Pruning a cherry tree: This is how it’s done

sweet cherry tree
sweet cherry tree

Cherry trees are among the most vigorous growing fruit trees in the garden. Therefore, to slow down growth and increase fruitfulness, you should prune your cherry tree at the right time.

Cherry trees display vigorous growth and can easily reach ten to twelve meters in width when they grow old. Especially sweet cherries grafted on seedling rootstocks are extremely vigorous. Sour cherries grow somewhat more slowly, but like sweet cherries, they must be pruned regularly to ensure consistently high yields.

This is how to prune a cherry tree

Pruning a cherry tree: The right time

Pruning in the summer has proven equally effective for sweet cherry and sour cherry. For several reasons: Pruning during the growing season slows the vigorous growth of your cherry tree. At the same time, thinning pruning increases fruitfulness by allowing longer young fruit shoots to form, which will produce new cherries the following year. In addition, pruning wounds heal faster in the summer and are less susceptible to bacterial and fungal attack. Many fruit growers follow a simple rule: what can be removed with pruning shears is cut in summer or late winter, all thicker branches only in summer. For this, one then uses a pruning saw or loppers as a tool, depending on the branch thickness. This rule applies equally to sweet and sour cherries. A good time for summer pruning is right after harvest. Advantage: You can prune the early to medium-early varieties before St. John’s Day (June 23) and thus before the second annual shoot. The cherry tree thus forms longer new shoots after pruning in the same year.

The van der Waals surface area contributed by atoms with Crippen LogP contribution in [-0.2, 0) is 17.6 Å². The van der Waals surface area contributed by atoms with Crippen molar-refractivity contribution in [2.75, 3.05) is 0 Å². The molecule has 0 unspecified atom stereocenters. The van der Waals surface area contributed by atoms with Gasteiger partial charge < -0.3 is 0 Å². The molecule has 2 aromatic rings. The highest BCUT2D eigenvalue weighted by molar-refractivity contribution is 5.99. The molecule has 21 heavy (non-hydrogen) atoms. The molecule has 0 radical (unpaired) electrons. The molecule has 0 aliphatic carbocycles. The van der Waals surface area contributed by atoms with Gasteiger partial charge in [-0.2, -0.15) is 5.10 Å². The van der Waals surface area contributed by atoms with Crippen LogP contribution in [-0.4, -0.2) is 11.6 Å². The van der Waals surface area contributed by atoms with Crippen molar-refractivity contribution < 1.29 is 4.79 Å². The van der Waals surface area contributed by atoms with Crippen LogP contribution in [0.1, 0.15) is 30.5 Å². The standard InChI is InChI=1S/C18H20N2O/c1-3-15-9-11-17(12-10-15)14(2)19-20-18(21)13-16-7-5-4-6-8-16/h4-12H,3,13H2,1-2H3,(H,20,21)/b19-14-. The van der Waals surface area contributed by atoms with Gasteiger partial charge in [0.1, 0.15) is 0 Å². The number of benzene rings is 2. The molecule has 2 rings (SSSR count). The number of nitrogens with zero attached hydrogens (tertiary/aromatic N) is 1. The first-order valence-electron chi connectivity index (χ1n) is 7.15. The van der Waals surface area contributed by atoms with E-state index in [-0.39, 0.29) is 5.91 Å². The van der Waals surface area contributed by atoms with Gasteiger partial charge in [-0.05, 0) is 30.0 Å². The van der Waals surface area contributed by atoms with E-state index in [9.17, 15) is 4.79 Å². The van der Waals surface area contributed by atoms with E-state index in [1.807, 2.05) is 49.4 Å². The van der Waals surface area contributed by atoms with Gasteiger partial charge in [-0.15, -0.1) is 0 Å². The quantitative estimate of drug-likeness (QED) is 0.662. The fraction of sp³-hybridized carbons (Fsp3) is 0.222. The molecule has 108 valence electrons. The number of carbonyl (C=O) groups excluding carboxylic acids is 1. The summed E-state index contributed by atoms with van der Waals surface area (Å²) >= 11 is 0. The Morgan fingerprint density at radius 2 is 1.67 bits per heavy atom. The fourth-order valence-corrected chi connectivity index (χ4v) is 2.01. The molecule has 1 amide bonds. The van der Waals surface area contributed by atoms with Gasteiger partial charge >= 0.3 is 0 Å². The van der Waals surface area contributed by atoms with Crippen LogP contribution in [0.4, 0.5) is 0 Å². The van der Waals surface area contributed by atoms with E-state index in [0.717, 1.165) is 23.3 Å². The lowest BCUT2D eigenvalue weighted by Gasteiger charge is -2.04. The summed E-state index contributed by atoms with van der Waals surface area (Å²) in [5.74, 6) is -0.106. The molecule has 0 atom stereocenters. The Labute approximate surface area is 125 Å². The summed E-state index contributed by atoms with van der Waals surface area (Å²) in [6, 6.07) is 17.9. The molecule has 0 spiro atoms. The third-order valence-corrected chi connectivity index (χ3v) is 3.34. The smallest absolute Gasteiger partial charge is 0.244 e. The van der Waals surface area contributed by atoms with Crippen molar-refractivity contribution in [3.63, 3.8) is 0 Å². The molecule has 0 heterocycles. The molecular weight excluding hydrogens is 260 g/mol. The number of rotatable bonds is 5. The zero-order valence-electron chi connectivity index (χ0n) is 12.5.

How to cut a sweet cherry

Most flower buds appear in the sweet cherry, as a rule, on the two- to three-year-old shoots. If these do not receive enough light, they hardly form any fruit and also bear only a few leaves. Thus, without regular pruning, the fruiting shoots move further and further to the edge of the crown, while the tree becomes visibly bare inside the crown. The most important pruning measure for older sweet cherries is therefore thinning out the crown.

First, remove all side shoots that are growing into the interior of the crown. Then cut back all strong, heavily branched branches with over-aged fruiting wood. It is best to cut them off above a young side shoot so that it can replace the fruit branch that has been removed. Younger branches with so-called bouquet shoots should be preserved as much as possible. The short, whorled side branches are very fertile and later bear many flower buds. If individual bouquet shoots grow relatively steeply upwards and develop into competing shoots, however, you must remove the interfering ones.

sour cherries
sour cherries

How to cut a sour cherry